Tech stocks were the place to be in 2020. Secular growth trends in remote work, streaming, and cloud computing came to the spotlight during the pandemic, pushing the share prices of leading names in these markets to new highs. Let's take a look at what happened to Logitech International (LOGI -0.67%), Roku (ROKU 2.15%), and NVIDIA (NVDA -4.20%), and what investors should expect from here.
1. Logitech International
Before the stock doubled in 2020, Logitech was already a winner for investors. However, sales of webcams and gaming peripherals exploded during the pandemic, as people grabbed the essential gear they needed to work and play games on their computers at home. Sales had been growing at single-digit rates, but accelerated to a robust 64% through the first nine months of the current fiscal year. That level of acceleration will get a stock moving higher.
Logitech makes several types of products for just about any computing task you can imagine. Some categories, such as mobile speakers and smart home products, have experienced declining sales in recent years, so management has been redirecting investment toward faster-growing areas, such as products for video conferencing and gaming.
One important factor driving the stock's performance has been Logitech's operating efficiency. It has been able to ramp up investments in new products, while improving its operating margin. This has fueled faster growth in earnings per share compared to sales, which has contributed to the stock's return of 674% since the end of fiscal 2014 (which ends in March).
Management is guiding for a more modest sales increase in fiscal 2022 as demand cools off. Sales are expected to be anywhere from up 5% to down 5%, adjusted for currency changes. Management also anticipates a decline in profits in the near term as the business returns to normal levels of marketing and promotional spending.
Lower growth expectations for the year ahead may limit near-term gains in the stock, which already trades at a full valuation of 27 times expected earnings. But once the company moves into calendar 2022, year-over-year growth comparisons will get much easier and could be a catalyst for further gains in the stock price.
Roku might have been labeled a "stay-at-home" stock, but it was primed for a breakout year. It was already a fast-growing business heading into 2020, with revenue increasing 52% in 2019. Roku finished 2020 as the top-selling smart-TV operating system in North America, helping send revenue up 58% last year with the spike in digital entertainment consumption.
Roku gets a cut of subscriptions made to third-party streaming services, but most of its revenue on the platform comes from advertising. This sets up the company for a bright future, as consumer brands shift advertising budgets from traditional TV to digital. Roku now has more than 50 million active accounts, with average revenue per user increasing by 24% to $28.76 in the fourth quarter of 2020.
It's got a major advantage with its relationship with TV manufacturers. In 2020, Roku TV held a leading market share among TV operating systems in North America. The company focuses on having its operating system pre-installed in TVs that sell at the bottom of the price spectrum, which drives higher sales and more sign-ups.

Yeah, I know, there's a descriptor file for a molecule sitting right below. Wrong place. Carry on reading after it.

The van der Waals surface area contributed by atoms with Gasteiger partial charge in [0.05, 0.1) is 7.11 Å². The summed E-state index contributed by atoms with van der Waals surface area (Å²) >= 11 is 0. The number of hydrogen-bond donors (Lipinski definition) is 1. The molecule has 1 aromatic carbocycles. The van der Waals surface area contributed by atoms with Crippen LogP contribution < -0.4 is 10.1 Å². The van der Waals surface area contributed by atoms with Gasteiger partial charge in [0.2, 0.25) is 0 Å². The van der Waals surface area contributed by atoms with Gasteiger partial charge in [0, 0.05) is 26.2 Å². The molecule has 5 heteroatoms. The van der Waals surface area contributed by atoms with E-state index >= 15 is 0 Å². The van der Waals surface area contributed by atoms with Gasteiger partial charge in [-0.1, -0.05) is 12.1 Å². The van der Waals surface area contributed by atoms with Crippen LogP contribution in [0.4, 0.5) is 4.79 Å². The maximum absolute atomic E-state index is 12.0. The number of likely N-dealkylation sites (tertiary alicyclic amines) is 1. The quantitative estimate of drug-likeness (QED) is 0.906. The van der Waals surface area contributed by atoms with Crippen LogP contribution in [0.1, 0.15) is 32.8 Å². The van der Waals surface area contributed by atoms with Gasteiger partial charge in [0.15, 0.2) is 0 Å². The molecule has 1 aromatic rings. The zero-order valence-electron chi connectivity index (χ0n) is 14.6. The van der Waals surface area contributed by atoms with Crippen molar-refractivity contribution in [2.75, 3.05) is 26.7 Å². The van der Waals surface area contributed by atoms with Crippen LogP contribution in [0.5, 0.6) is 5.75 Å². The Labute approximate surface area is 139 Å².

As more people cut cable and shift to non-pay TV, Roku should continue to see growing adoption of its smart-TV software. However, investors should be prepared for volatility in the near term. Roku trades at a price-to-sales ratio of 25, which is high for a business that is operating around breakeven in profitability.
Like Logitech, NVIDIA benefited from increased demand for computer products to work and play games at home. In the fiscal second quarter, NVIDIA reported a revenue increase of 50% year over year, up 26% over the previous quarter. This followed strong demand trends entering calendar 2020, where momentum really started to build for its RTX gaming chips during the holiday quarter of 2019.
Sales of gaming laptops featuring NVIDIA's RTX 30 series graphics cards were particularly strong during the pandemic. NVIDIA believes it has a long runway of growth in its gaming segment -- its largest revenue source -- as esports and live game streaming continue to show staying power. During a recent investor presentation, management noted that viewers watched 100 million hours of gaming content on Alphabet's YouTube in 2020, or twice the level from 2018.
Another area to watch is the data center segment. Data center revenue spiked 124% to reach nearly half of NVIDIA's total revenue last year. NVIDIA continues to see strong demand from cloud service providers, in addition to enterprises operating in healthcare and financial services. These companies are using NVIDIA's powerful chips to process mountains of data to handle fraud detection, language processing, and recommendation algorithms. These trends are certainly not going away after the pandemic.
NVIDIA continues to innovate to meet the needs of its enterprise customers. It just introduced "Grace," its first central processing unit (CPU) for data centers. Its pending acquisition of Arm from Softbank Group (SFTB.Y 0.05%) (SFTBF -1.91%) will also open new opportunities for NVIDIA, given that Arm's chip design is in almost every mobile device sold around the world.
NVIDIA recently disclosed that revenue for the fiscal first quarter was ahead of its previous outlook for $5.3 billion, which represented year-over-year growth of 72%. Another strong quarter would likely satisfy the high expectations implied in the stock price -- the shares currently fetch a forward price-to-earnings (P/E) multiple of 45 based on analysts' estimates.